Activating mutations in KISS1 and KISS1R, a G protein-coupled receptor, were previously identified in Brazilian girls with CPP (18,19). Indeed, it is known that NKB is highly expressed in hypothalamic neurons that also express kisspeptin, and that NKB/NK3R are involved in the regulation of pubertal development (14). Hence, it is also reasonable to hypothesize that gain-of-function mutations in NKB or in NK3R, another G protein-coupled receptor, might be identified in children with CPP. In this study, a new heterozygous variant (p.A63P) in proneurokinin B was identified in a Brazilian girl with central precocious puberty who had pubertal onset at 7 years of age. TAC3 precursor mRNA contains seven exons, five of which are translated to form the preprotachykinin B peptide. This prepropeptide undergoes enzymatic cleavage to form proneurokinin B, then NKB. Loss-of-function mutations in propeptides have been described in association with several phenotypes (22-24). Activating mutations in propeptides are rare, and no functional studies identifying gain-of-function mutations in propeptides have been described to date. Comparative analysis of the amino acid sequence of neurokinin B showed that the alanine in position 63 is a conserved residue among primates. Nonetheless, this variant was not predicted to alter the splicing site, and the functional effects of this amino acid substitution were controversial using different in silico algorithms.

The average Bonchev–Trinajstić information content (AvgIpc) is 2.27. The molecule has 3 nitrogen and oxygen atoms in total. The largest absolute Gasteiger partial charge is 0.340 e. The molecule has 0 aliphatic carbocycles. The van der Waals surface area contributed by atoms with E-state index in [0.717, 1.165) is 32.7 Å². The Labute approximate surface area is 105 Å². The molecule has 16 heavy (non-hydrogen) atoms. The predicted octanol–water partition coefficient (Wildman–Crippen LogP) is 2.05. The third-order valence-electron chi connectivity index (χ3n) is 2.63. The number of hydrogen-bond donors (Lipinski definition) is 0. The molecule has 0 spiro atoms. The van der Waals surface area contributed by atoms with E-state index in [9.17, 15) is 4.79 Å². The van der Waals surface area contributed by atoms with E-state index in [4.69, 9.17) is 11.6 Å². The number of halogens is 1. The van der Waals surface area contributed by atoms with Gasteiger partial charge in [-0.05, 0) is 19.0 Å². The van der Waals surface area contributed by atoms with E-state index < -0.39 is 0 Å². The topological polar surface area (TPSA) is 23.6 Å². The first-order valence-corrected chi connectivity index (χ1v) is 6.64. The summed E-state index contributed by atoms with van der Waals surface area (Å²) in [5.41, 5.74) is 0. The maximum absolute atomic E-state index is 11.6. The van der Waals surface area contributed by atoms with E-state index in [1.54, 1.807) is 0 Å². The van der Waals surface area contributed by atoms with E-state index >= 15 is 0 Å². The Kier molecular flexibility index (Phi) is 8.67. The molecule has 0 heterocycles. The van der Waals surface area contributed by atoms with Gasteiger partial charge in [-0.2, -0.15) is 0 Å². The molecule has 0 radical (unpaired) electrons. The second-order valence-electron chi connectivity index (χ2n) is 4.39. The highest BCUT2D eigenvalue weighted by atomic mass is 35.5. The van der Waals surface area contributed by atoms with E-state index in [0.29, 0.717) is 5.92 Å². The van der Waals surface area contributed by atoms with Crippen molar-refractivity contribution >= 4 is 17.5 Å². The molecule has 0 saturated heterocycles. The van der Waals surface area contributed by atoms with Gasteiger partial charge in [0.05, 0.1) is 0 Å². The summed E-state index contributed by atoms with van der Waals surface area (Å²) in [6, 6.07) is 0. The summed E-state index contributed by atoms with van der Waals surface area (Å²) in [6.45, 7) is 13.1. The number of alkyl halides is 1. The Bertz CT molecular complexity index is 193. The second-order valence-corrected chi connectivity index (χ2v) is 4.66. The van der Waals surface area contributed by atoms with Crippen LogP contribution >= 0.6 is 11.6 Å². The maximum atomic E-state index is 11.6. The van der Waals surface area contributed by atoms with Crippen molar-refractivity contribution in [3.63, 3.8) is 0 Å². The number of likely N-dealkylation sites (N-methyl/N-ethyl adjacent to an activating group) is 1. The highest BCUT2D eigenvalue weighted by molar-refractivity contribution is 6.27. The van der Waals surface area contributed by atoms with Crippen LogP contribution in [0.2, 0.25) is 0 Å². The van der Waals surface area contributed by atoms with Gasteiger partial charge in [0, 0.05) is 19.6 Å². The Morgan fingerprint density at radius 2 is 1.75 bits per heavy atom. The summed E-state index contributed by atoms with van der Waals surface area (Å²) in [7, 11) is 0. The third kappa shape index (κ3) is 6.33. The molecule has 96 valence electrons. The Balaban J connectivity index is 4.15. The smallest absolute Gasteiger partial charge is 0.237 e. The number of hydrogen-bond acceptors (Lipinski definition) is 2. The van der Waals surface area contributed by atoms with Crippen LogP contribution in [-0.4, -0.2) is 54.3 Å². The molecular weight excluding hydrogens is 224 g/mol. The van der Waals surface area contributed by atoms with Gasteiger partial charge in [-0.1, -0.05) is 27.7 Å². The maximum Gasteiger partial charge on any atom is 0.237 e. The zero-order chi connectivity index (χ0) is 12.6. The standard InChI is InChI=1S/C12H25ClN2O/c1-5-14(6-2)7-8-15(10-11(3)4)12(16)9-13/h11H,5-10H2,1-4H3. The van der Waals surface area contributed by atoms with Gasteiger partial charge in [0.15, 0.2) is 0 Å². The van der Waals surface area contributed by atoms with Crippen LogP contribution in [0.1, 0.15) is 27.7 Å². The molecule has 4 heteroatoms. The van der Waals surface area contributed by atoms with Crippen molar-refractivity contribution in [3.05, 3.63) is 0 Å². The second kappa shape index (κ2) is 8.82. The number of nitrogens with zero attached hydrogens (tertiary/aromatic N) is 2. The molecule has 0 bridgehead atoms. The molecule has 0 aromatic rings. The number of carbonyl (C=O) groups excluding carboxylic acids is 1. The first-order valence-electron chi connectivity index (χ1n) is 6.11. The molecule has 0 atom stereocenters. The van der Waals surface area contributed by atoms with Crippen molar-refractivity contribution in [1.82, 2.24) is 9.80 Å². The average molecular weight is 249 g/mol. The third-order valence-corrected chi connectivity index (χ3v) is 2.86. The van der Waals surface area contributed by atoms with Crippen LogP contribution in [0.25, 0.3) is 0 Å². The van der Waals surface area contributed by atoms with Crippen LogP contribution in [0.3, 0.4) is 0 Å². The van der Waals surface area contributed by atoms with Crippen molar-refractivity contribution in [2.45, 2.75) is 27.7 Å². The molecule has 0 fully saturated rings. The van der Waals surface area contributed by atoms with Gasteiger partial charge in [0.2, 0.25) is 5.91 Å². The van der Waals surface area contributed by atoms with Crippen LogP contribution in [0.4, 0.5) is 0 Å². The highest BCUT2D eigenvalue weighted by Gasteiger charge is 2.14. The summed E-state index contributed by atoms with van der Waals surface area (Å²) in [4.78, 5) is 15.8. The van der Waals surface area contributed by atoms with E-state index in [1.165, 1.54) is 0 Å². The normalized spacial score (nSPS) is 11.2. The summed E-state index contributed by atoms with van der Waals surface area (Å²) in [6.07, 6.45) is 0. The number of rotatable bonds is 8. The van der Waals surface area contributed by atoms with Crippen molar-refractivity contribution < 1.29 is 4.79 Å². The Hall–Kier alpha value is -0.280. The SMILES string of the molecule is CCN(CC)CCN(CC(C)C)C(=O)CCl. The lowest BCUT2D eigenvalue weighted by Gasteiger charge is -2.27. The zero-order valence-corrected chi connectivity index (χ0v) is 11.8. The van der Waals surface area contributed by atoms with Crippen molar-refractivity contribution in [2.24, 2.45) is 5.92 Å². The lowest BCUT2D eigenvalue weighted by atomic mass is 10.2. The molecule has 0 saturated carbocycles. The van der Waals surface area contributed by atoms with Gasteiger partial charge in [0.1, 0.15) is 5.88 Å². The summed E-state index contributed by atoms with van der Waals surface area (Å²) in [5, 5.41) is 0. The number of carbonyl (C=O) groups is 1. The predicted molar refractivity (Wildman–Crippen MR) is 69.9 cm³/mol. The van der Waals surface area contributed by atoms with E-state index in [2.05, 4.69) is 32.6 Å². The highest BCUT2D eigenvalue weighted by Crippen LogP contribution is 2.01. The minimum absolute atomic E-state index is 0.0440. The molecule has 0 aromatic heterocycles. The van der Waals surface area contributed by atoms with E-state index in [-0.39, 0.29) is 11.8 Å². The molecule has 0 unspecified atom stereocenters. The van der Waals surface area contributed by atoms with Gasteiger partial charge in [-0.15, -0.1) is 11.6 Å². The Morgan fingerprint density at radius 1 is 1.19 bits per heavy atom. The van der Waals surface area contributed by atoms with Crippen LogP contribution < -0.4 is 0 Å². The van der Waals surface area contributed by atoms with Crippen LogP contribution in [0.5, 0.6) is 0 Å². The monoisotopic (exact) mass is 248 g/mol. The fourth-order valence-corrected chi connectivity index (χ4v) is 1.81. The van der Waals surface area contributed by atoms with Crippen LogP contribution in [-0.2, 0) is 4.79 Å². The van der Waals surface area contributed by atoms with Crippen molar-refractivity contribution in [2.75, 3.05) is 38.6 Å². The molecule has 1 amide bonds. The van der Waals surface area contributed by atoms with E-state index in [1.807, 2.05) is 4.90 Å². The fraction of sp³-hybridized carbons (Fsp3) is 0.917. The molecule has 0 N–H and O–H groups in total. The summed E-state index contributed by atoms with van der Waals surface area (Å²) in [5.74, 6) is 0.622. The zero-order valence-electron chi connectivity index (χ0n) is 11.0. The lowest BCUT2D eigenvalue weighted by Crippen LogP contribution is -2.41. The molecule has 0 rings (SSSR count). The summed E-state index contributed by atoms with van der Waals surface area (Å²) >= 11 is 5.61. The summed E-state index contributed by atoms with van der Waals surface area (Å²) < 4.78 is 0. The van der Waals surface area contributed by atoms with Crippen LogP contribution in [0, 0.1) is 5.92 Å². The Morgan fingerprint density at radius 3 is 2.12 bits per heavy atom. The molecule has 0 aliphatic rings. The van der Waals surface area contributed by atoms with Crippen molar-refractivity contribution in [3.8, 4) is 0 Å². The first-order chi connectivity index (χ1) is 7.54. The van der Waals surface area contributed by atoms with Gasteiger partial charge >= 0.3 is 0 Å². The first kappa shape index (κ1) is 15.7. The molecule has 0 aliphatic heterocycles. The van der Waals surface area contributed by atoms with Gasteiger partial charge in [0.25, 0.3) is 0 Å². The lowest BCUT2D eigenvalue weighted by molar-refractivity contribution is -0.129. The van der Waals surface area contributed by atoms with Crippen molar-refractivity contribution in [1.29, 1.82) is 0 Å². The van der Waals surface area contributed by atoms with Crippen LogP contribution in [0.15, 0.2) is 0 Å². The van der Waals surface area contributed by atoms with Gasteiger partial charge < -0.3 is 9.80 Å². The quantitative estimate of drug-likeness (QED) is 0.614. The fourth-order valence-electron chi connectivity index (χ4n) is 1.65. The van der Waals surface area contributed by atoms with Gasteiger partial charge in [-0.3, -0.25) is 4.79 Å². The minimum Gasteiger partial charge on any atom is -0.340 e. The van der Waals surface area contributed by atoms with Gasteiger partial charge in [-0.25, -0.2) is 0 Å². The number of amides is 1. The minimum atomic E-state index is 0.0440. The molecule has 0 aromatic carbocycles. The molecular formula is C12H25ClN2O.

Recent studies of humans with TAC3 and TACR3 inactivating mutations provide compelling evidence for the involvement of neurokinin B signaling in human puberty (7-12). In this study, we identified three distinct variants (p.G18D, p.L58L and p.W275*) in NK3R in three unrelated males with IHH who were previously described (10). All of them were heterozygous, except for p.W275*. The p.W275* variant was the most prevalent variant identified in the TACR3 gene in this Brazilian cohort of patients, as well in the Gianetti and cols. (10) multicenter cohort. Furthermore, heterozygous variants were found in two of three patients with TACR3 variants. Based on these findings, it is possible that our screening strategy failed to identify mutations in other regions. It is also possible that the heterozygous mutations in TACR3 do not contribute to the pathogenesis of normosmic IHH, and that only the homozygous mutations have a causative role in IHH. Nevertheless, there are clear precedents for the association of normosmic IHH and Kallmann syndrome with heterozygous mutations in FGF8 and PROK2, which also encode secreted ligands (25-28). Another possibility is that heterozygous TACR3 mutations act in conjunction with mutations in other genes to cause normosmic IHH, a mechanism previously described in normosmic IHH and Kallmann syndrome (25,29-31).